Startup wins DMV approval to test driverless delivery vehicles

A Mountain View startup called Nuro has won DMV permission to test self-driving vehicles like this in the mid-Peninsula. Nuro photo.

Daily Post Staff Writer

As humans are trying to have less contact with each other to lessen the spread of COVID-19, a Mountain View startup will begin testing its driverless delivery system in the area, the DMV announced yesterday.

Nuro will be testing two of its small R2 delivery vehicles, which are roughly the size of a golf cart, in Atherton, East Palo Alto, Los Altos, Los Altos Hills, Menlo Park, Mountain View, Palo Alto, Sunnyvale and Woodside.

Nuro plans to team up with local brands and retailers to deliver items to customers in Mountain View and later throughout the Mid-Peninsula, according to a blog post from Chief Legal and Policy Director David Estrada.

You likely won’t be seeing a Nuro vehicle zooming down El Camino Real or Highway 101 because it can only go 25 mph and is approved to operate during fair weather on streets with a speed limit of 35 mph or lower.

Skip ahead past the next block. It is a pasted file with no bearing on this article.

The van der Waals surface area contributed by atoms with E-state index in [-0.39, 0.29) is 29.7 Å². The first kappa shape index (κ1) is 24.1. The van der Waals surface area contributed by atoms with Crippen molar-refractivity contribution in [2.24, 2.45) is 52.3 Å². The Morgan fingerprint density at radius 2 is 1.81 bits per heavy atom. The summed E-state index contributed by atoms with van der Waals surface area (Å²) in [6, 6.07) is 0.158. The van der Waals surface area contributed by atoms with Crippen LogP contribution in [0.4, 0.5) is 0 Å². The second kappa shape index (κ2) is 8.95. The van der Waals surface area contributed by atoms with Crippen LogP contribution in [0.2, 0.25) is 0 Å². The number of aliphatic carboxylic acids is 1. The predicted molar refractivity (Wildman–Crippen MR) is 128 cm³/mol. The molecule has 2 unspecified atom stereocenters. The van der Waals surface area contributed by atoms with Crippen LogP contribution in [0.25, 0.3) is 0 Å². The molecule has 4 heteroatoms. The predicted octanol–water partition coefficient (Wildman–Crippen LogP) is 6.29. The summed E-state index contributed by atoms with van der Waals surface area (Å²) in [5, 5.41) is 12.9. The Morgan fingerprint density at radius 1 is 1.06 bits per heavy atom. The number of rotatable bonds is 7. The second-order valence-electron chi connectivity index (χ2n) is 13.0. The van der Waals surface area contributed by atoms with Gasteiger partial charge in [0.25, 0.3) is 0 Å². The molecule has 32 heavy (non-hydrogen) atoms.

Neither Nuro nor the DMV would say which roads specifically residents would be able to see a Nuro delivery car zip around.

Nuro is the second company in California to get state permission to test driverless cars on public roads, the first being Google subsidiary Waymo in October 2018. Nuro will not be carrying passengers, only goods.

The Mid-Peninsula is no stranger to autonomous vehicles. Lyft has its autonomous vehicle division at the Stanford Research Park and is testing its vehicles at the former Catalytica chemical manufacturing plant on Bay Road in East Palo Alto.

Both Palo Alto and Redwood City have allowed Starship to test its cooler-sized robots to deliver food and other goods in the two cities’ downtown areas.

Nuro’s plan is to test its vehicles on the Mid-Peninsula before expanding throughout the Bay Area, and ultimately the state. Nuro is already delivering food and groceries to residents of Scottsdale, Ariz. and Houston, Texas.